In that oh-so-Verdi way.

When she cooks Italian, [I pointed to Tom] he's a stallion 
Pasta al dente
Hey! Jay's our favorite field rep.

I'll close with a final memory, something Jay and I laughed about so many times over the years. She loved telling this story:

It was well after hours at Pasadena City Hall some time in the 1990s, and we were both working late. Jay came up to the Public Affairs Office on the third floor to talk to me about some project or another. As so often was the case, we eventually started talking about opera. Then we broke into a really bad rendition of the "Un dì, felice, eterea" duet from Verdi's "La Traviata," with a lot of la-la-la-ing when we couldn't remember some of those lyrics in Italian. We were having so much fun with it and cracking each other up. And besides, nobody else was there to hear it. We finished the duet and were caught completely off guard by thunderous applause! Well, OK, fine, so it wasn't exactly thunderous. But a janitor and a security ranger were outside my office door, clapping, having been drawn in by our singing in an otherwise empty, quiet building. Since they weren't seated, we considered it a standing ovation! We bowed to our little audience and thanked them for coming.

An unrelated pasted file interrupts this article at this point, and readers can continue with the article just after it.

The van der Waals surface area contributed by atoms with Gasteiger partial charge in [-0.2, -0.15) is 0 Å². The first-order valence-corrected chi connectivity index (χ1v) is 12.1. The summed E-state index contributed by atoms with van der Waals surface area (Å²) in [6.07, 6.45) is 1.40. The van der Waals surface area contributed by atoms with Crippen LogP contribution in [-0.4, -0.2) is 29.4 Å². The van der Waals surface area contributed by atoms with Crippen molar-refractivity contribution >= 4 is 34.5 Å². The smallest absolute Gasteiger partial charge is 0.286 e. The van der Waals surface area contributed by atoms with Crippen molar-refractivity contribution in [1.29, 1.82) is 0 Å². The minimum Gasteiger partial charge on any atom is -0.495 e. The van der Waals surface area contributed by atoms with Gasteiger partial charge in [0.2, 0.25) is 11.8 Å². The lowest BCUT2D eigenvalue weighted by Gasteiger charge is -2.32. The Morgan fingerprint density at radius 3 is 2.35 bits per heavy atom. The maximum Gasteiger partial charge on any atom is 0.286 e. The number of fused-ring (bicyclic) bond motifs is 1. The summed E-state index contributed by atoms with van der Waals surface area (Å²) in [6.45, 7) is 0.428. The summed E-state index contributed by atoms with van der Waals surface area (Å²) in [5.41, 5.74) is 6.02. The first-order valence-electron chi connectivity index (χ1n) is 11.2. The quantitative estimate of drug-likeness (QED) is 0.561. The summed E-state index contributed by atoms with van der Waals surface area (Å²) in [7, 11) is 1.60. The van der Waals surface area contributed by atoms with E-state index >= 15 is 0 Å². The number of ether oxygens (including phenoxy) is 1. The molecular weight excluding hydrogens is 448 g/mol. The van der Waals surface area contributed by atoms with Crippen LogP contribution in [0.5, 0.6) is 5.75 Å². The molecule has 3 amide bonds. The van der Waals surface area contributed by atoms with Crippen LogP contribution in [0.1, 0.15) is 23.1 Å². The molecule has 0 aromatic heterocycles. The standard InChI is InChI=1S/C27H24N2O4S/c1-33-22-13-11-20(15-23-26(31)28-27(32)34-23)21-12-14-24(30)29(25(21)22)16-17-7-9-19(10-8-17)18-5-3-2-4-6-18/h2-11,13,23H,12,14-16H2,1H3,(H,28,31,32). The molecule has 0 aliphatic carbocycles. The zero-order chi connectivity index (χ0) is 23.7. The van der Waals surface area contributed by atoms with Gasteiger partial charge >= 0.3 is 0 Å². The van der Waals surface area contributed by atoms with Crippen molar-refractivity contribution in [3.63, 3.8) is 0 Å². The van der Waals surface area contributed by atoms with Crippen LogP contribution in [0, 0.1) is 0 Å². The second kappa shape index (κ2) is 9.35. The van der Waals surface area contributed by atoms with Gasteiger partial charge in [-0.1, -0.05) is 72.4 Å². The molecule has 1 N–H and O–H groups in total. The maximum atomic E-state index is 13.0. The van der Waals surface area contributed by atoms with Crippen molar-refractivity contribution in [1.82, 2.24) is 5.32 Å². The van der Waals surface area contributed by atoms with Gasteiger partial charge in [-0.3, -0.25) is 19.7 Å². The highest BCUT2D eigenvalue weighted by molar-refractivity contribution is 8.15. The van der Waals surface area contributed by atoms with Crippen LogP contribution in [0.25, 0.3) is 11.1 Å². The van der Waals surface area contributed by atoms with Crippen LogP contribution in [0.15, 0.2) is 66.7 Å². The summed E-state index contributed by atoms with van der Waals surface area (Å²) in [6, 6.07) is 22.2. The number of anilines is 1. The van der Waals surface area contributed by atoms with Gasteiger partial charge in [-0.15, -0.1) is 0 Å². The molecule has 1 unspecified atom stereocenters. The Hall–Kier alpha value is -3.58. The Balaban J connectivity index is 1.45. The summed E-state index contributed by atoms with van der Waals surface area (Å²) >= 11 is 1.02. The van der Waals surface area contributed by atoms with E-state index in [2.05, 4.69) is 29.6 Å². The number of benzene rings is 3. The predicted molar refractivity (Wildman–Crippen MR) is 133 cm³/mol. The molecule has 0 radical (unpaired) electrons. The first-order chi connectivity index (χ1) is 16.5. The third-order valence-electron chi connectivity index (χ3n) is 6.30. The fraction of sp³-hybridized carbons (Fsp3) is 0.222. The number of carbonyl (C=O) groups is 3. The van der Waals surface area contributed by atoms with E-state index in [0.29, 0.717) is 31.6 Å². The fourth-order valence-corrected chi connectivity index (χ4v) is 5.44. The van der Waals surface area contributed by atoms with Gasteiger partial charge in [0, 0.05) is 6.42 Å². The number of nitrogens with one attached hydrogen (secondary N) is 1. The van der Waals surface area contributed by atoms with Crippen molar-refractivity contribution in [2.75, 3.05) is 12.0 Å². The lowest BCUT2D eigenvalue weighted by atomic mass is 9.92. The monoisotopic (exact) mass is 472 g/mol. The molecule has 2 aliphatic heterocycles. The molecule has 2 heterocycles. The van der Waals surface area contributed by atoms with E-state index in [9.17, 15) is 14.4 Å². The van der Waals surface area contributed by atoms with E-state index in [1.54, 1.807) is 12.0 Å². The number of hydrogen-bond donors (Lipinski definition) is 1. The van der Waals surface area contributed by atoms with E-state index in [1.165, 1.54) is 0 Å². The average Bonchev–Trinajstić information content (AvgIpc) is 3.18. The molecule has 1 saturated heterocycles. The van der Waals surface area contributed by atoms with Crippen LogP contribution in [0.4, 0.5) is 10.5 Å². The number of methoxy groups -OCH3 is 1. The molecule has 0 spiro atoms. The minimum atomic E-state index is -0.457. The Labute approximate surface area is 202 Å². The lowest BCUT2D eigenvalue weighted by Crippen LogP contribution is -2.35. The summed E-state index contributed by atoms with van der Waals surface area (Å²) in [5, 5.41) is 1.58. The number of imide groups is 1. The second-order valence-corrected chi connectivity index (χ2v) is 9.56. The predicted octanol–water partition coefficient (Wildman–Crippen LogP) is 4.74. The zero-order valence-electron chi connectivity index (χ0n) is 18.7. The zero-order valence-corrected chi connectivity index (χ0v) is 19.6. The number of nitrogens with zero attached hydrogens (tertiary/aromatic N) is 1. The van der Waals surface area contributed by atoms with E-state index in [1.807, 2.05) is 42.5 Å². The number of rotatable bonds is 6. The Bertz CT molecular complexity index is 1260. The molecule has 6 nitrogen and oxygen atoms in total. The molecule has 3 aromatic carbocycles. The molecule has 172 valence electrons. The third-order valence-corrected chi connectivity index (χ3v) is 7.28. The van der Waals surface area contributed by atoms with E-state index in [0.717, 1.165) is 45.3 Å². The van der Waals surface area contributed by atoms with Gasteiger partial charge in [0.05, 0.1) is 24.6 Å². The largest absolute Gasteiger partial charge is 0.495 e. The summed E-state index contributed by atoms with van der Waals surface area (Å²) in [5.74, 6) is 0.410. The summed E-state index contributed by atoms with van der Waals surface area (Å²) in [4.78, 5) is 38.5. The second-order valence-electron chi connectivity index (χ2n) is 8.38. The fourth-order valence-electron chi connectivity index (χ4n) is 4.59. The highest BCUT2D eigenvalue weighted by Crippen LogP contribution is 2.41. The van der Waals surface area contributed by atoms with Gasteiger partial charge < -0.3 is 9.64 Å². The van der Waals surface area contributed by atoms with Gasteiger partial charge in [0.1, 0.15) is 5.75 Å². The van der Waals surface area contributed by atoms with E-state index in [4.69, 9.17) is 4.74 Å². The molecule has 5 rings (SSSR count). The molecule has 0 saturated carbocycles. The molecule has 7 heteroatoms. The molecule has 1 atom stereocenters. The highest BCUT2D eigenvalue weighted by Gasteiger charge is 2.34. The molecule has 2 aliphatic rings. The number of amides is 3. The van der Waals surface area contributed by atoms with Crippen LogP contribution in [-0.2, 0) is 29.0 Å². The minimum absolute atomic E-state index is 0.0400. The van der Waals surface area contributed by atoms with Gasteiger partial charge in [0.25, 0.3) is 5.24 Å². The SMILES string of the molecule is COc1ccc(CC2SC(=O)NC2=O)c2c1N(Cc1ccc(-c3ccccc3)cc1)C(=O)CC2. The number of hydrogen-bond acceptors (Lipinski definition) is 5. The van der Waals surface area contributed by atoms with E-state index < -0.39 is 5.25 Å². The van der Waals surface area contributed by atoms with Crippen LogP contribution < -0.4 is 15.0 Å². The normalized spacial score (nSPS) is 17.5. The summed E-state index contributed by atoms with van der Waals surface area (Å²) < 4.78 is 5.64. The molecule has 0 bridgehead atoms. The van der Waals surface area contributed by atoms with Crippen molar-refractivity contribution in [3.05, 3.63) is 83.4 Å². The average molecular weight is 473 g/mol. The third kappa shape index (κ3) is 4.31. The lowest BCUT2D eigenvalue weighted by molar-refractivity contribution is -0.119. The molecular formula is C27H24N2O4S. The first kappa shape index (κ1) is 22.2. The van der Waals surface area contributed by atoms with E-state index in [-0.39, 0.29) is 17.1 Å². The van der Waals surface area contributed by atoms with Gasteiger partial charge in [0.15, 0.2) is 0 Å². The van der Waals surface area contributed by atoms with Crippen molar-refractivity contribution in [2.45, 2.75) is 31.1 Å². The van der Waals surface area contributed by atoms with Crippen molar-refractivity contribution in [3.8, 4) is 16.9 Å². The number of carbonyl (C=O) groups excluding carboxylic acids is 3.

Viewing will be Friday, June 30, from 5 to 9 p.m. at Forest Lawn Hollywood Hills, the funeral is scheduled Saturday, July 1, at 11:30 a.m. at All Saints Church followed by a reception, and burial will be at 3 p.m. that day at Forest Lawn.

I offer much love, best wishes, and copious condolences to Jay's children and grandchildren. May they find the peace that passes understanding.

Fare thee well, dear Jaysie. This one's for you: